Last year my grandfather was taken very ill and in October he passed away. It was a terrible time for my family and me. But the one thing that gave us comfort was knowing that he had had the best possible care from the nurses and doctors who looked after him.
But a report out today by the Older People’s Commissioner for Wales, Ruth Marks, says others aren’t so lucky.
Ruth is now calling for ‘fundamental change’ after her research found that older people aren’t always treated with dignity and respect in hospital. She found examples of poor practice, including not helping someone to go to the toilet, ignoring people’s privacy and not communicating well with patients. One said “I don’t know why I am here. I don’t know what is wrong with me or what they are doing about it. I feel trapped.”
She has now made a series of recommendations, which include empowering managers to run their wards in a way that enhances dignity; equipping staff to support people with dementia; prioritising continence care; and ensuring consultations between patients and clinical staff are held in private.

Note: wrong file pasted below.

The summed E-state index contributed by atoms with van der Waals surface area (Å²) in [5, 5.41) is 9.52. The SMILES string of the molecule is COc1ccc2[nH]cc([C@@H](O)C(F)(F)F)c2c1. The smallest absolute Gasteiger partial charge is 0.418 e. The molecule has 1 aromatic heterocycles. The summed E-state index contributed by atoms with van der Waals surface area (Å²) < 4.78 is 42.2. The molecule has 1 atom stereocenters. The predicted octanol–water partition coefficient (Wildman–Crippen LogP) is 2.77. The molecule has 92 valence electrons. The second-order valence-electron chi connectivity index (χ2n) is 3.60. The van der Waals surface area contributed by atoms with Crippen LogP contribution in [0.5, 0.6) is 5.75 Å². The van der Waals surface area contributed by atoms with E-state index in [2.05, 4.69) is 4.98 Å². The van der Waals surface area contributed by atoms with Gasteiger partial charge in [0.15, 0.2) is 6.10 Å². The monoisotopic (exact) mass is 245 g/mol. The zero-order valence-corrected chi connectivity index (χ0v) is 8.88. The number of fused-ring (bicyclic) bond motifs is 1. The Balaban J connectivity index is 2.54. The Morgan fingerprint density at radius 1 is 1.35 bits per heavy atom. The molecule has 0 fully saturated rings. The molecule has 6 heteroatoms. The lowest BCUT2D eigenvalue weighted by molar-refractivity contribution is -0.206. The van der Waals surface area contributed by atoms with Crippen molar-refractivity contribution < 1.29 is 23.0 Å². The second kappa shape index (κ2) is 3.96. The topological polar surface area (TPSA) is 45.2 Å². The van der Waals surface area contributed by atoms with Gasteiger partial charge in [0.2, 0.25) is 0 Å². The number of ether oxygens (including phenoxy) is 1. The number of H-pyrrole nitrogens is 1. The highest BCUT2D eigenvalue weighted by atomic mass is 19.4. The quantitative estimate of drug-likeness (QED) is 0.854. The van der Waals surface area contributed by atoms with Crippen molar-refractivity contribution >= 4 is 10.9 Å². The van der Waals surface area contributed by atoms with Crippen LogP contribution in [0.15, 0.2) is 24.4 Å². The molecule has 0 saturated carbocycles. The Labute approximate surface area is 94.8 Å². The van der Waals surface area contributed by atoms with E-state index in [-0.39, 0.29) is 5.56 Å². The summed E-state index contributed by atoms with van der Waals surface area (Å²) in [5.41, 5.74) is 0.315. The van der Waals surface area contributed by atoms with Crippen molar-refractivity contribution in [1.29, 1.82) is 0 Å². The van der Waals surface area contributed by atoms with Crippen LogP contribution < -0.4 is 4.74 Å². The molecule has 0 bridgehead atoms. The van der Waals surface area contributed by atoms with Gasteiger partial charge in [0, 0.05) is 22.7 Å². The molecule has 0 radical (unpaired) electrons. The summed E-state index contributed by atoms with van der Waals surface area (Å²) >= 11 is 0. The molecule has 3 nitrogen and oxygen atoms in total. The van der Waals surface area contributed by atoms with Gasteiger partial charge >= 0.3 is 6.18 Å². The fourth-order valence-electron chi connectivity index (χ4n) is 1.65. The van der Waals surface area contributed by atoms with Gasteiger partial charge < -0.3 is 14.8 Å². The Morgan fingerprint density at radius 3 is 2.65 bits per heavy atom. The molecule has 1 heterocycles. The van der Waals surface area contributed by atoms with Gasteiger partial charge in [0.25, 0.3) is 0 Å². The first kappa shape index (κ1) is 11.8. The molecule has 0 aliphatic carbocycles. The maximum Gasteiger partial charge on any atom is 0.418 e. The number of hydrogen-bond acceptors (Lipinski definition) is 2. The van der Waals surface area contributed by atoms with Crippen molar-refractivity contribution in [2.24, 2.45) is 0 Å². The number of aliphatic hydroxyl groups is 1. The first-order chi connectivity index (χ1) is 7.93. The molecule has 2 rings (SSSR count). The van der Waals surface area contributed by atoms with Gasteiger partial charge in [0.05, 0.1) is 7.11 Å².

But the aim of this report isn’t to scare people. Ruth acknowledges that many hospitals are doing well;
“There are examples of effective leadership and good practice and it is vital these are built on and become the norm. I am encouraged by efforts to improve standards of care.
“They demonstrate what is possible and should play a key part in bringing about wider change. The Health Boards and Trust must now tell me what they are going to do to address my recommendations.”
If those recommendations are addressed, hopefully more patients will get the same level of care my granddad had.